shutterstock_343758632I haven’t written anything on my blog or on Facebook or Twitter for a very long time, which is unusual for me because ordinarily I would be very active on my blog and social media during the political campaign season. However, this time has been different.

I don’t just mean that this political season has broken all molds and sent all conventional wisdom to the circular file. I also was really distracted by a big move from mainland Georgia where I had lived for almost 35 years to the island of Hawaii (the “Big Island” is really named “Hawaii” like the state). This process took all my attention and a lot of my resources (time and money). But it’s all been worth it as my wife and I see our daughter, son-in-law and grandchildren several times a week instead of once a year.

Now, with the campaigns winding down and the conventions gearing up, I’ll put my two cents in. Heaven knows my opinion isn’t needed with talk radio, 24-hour TV news channels, blogs, news websites, Facebook, Twitter, ad nauseum. But here goes nothing:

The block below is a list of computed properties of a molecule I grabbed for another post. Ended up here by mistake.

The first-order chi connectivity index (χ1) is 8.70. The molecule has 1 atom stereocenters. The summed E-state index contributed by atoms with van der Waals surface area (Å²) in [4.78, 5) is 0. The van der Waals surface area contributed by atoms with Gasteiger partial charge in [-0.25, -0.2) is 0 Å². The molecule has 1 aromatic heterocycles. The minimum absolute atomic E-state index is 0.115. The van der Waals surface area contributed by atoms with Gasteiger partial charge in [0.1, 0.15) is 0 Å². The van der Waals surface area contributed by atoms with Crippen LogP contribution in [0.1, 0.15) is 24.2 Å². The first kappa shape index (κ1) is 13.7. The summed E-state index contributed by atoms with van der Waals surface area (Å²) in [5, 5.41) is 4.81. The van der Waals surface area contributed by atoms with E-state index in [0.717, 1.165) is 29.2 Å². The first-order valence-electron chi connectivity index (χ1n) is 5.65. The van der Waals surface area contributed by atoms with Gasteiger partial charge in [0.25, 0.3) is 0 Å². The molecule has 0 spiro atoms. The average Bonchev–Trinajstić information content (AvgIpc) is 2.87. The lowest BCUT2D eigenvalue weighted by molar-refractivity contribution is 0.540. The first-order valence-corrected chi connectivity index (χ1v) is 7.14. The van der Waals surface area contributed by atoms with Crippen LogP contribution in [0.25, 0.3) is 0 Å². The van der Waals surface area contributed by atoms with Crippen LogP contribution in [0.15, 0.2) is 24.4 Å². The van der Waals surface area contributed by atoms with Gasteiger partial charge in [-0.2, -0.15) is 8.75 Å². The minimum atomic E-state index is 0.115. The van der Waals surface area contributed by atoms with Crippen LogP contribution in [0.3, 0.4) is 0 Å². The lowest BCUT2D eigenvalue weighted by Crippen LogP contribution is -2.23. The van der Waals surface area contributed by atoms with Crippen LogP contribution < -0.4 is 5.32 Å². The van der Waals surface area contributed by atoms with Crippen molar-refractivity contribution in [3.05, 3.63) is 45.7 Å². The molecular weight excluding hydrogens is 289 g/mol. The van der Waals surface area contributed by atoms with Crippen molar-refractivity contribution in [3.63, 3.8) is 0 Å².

I really understand my fellow conservatives’ anguish over the primary victories and subsequent nomination of Donald Trump as the Republican standard bearer, since his bona fides as a Republican are tenuous at best, and he has gored pretty much every ox held dear to the party.

But I think it’s important to point out that, if you’re like me, you’ve had to hold your nose to vote for the Republican nominee in every presidential election since 1984! I don’t remember a single time that I was able to vote enthusiastically for the Republican nominee, but I always did because the alternative was (or alternatives were) so much worse. I did really like George W. Bush personally, but he wasn’t conservative enough to suit me. I didn’t think we needed to create the Department of Homeland Security, for example. We had apparatuses in place already that could have administered the War on Terror. We already had too much bureaucracy, but government types seem to think they haven’t done anything about a problem unless they have created a new burden for taxpayers.